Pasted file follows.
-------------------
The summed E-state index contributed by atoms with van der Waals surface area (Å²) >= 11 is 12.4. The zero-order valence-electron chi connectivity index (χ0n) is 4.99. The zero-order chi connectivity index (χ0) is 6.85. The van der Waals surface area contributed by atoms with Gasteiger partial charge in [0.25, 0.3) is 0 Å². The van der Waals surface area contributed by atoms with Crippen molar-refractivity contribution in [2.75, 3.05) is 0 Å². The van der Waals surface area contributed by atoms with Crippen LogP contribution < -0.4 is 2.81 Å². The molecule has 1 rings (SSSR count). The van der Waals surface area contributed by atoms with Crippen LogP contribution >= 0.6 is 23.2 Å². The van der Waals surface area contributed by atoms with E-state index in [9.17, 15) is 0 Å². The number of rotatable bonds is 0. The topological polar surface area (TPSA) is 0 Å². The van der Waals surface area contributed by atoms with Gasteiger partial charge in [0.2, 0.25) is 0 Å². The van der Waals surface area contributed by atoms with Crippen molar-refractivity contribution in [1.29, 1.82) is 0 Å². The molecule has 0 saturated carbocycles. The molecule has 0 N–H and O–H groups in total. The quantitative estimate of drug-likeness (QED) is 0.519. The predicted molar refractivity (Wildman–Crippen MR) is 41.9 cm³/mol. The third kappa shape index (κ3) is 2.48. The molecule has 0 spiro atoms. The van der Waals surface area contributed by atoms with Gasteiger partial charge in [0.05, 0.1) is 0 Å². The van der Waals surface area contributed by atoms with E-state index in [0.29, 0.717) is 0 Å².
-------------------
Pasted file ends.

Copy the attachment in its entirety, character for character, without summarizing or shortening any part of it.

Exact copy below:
The summed E-state index contributed by atoms with van der Waals surface area (Å²) >= 11 is 12.4. The zero-order valence-electron chi connectivity index (χ0n) is 4.99. The zero-order chi connectivity index (χ0) is 6.85. The van der Waals surface area contributed by atoms with Gasteiger partial charge in [0.25, 0.3) is 0 Å². The van der Waals surface area contributed by atoms with Crippen molar-refractivity contribution in [2.75, 3.05) is 0 Å². The van der Waals surface area contributed by atoms with Crippen LogP contribution < -0.4 is 2.81 Å². The molecule has 1 rings (SSSR count). The van der Waals surface area contributed by atoms with Crippen LogP contribution >= 0.6 is 23.2 Å². The van der Waals surface area contributed by atoms with E-state index in [9.17, 15) is 0 Å². The number of rotatable bonds is 0. The topological polar surface area (TPSA) is 0 Å². The van der Waals surface area contributed by atoms with Gasteiger partial charge in [0.2, 0.25) is 0 Å². The van der Waals surface area contributed by atoms with Crippen molar-refractivity contribution in [1.29, 1.82) is 0 Å². The molecule has 0 saturated carbocycles. The molecule has 0 N–H and O–H groups in total. The quantitative estimate of drug-likeness (QED) is 0.519. The predicted molar refractivity (Wildman–Crippen MR) is 41.9 cm³/mol. The third kappa shape index (κ3) is 2.48. The molecule has 0 spiro atoms. The van der Waals surface area contributed by atoms with Gasteiger partial charge in [0.05, 0.1) is 0 Å². The van der Waals surface area contributed by atoms with E-state index in [0.29, 0.717) is 0 Å².